Saturday, June 9, 2012

When the desert is in the doldrums, shoot macro

Though I absolutely love summer, even in the desert, I find June to be the most uninspiring month for landscape photography here in Tucson.  Quickly after sunrise the sun gets bright and hot, and stays that way until sunset.  It's before our summer monsoons so there is typically not a cloud in the sky.  It's just not inspiring.  So what can a photographer do?  Shoot macro!

I feel like one can shoot macro anywhere, anytime.  Even in the heat of summer there is life about, interesting elements to inspect at close range.  For me, this is an often-overlooked genre of photography, and I am telling myself now that in order to keep shooting when in the doldrums, mount that macro lens on the camera, and the flash too, if need be (to counter that bright light).  Both my macro lens and my 430EX flash have been among the least-used tools in my kit.  There's no excuse for that.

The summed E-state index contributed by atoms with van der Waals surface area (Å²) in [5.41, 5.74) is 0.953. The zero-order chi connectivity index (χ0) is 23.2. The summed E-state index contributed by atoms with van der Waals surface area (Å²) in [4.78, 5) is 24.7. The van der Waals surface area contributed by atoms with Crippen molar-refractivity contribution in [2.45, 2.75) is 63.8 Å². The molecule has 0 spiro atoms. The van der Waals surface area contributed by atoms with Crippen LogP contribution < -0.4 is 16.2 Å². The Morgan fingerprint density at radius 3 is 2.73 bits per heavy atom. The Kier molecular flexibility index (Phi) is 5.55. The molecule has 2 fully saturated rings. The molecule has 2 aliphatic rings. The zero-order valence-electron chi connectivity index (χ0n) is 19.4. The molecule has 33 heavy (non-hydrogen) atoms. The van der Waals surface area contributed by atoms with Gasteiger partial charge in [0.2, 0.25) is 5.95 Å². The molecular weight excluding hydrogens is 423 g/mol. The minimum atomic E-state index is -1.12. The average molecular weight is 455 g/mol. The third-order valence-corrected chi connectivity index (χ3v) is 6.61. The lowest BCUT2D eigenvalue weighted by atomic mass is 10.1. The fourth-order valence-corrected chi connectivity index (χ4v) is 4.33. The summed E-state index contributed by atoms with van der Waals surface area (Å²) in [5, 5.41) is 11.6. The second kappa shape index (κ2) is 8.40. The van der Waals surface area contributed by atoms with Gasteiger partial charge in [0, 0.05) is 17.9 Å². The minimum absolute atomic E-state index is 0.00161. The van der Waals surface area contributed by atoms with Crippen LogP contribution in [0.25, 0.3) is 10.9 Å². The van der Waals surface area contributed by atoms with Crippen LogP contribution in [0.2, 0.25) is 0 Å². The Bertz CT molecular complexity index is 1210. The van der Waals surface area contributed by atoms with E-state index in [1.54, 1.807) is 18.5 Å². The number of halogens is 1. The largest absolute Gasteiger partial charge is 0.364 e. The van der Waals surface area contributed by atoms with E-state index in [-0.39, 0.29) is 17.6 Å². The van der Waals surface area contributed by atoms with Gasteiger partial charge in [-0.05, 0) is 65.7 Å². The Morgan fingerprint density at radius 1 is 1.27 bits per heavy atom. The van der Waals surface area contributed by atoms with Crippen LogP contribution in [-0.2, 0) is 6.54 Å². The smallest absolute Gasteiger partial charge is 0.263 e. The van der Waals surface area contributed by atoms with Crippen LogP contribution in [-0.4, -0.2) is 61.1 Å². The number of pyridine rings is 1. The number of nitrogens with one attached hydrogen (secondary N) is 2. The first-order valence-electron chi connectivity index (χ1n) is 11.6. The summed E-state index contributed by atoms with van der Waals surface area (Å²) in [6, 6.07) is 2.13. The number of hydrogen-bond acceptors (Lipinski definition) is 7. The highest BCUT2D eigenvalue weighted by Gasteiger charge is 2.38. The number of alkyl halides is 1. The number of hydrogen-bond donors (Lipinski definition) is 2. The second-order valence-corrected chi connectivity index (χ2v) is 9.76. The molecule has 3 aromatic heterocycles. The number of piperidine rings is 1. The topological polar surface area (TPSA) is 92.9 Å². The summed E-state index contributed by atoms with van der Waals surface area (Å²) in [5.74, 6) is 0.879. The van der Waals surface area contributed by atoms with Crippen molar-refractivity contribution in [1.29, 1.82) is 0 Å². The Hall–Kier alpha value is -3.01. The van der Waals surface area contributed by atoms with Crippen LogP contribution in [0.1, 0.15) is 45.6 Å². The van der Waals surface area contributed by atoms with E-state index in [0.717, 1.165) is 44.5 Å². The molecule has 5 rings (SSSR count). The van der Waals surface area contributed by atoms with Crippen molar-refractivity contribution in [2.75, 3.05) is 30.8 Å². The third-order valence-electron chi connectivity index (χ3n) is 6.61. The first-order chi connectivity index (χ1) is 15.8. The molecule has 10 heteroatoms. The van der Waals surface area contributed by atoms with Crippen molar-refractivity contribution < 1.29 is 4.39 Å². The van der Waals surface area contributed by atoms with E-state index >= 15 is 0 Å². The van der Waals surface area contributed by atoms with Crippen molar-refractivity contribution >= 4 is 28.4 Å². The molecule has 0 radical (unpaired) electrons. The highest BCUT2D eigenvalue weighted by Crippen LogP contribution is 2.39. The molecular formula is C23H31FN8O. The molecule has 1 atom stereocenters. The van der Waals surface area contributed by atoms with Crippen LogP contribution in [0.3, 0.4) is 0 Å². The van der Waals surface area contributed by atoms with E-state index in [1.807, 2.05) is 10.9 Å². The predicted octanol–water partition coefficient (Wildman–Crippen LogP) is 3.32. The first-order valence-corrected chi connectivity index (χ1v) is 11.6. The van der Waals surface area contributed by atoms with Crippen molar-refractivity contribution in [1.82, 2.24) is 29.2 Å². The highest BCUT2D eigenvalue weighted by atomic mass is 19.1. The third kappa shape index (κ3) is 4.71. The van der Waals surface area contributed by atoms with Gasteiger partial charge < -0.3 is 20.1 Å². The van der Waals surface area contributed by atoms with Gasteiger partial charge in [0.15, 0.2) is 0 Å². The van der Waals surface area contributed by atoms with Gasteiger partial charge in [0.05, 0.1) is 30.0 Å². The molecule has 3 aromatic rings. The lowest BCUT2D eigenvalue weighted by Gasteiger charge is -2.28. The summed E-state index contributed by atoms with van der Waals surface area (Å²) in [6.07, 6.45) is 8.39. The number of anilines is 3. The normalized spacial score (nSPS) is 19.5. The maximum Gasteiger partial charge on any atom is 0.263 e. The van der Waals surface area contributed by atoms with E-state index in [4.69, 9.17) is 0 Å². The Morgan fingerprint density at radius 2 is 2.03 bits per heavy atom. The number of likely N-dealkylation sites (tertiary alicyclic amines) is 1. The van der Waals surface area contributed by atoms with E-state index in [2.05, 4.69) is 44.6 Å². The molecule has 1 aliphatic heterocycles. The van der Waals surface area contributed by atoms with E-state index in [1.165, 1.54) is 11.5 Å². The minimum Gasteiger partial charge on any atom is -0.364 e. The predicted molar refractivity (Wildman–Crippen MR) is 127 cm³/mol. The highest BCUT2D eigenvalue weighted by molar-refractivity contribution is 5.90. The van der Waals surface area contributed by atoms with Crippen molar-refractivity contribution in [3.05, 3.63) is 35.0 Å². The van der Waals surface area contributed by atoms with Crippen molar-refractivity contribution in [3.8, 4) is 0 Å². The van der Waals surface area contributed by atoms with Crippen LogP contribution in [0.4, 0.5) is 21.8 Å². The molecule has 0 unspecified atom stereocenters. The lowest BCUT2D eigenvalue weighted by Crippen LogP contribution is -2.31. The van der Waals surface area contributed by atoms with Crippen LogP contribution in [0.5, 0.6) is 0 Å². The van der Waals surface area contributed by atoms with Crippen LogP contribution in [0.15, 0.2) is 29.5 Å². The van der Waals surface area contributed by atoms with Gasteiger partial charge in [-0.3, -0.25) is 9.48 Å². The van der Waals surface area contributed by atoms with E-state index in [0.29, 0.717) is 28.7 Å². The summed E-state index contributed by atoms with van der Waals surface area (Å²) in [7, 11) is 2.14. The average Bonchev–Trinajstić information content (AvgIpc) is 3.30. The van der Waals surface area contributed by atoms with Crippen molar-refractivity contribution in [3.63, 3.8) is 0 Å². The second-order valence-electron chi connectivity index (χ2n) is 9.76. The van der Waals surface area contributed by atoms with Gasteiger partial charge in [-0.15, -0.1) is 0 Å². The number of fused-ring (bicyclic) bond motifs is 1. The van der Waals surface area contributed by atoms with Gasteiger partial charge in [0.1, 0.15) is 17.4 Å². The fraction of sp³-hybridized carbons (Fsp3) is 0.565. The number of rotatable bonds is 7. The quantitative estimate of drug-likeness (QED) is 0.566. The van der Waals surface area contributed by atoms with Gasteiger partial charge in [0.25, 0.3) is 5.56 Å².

Backlit sago palm leaves, up close
So this morning I saw that bright morning light streaming through our east-facing patio door, illuminating our sago palm, and I delayed breakfast, mounted the 100mm macro lens (with Nikon 5T closeup lens already on) onto my 20D, and mounted the camera onto a tripod, sat on the floor, and looked through the lens at the amazing glowing green textures of the back-lit palm leaves.  There is magic to be found, even in the doldrums of a desert summer.

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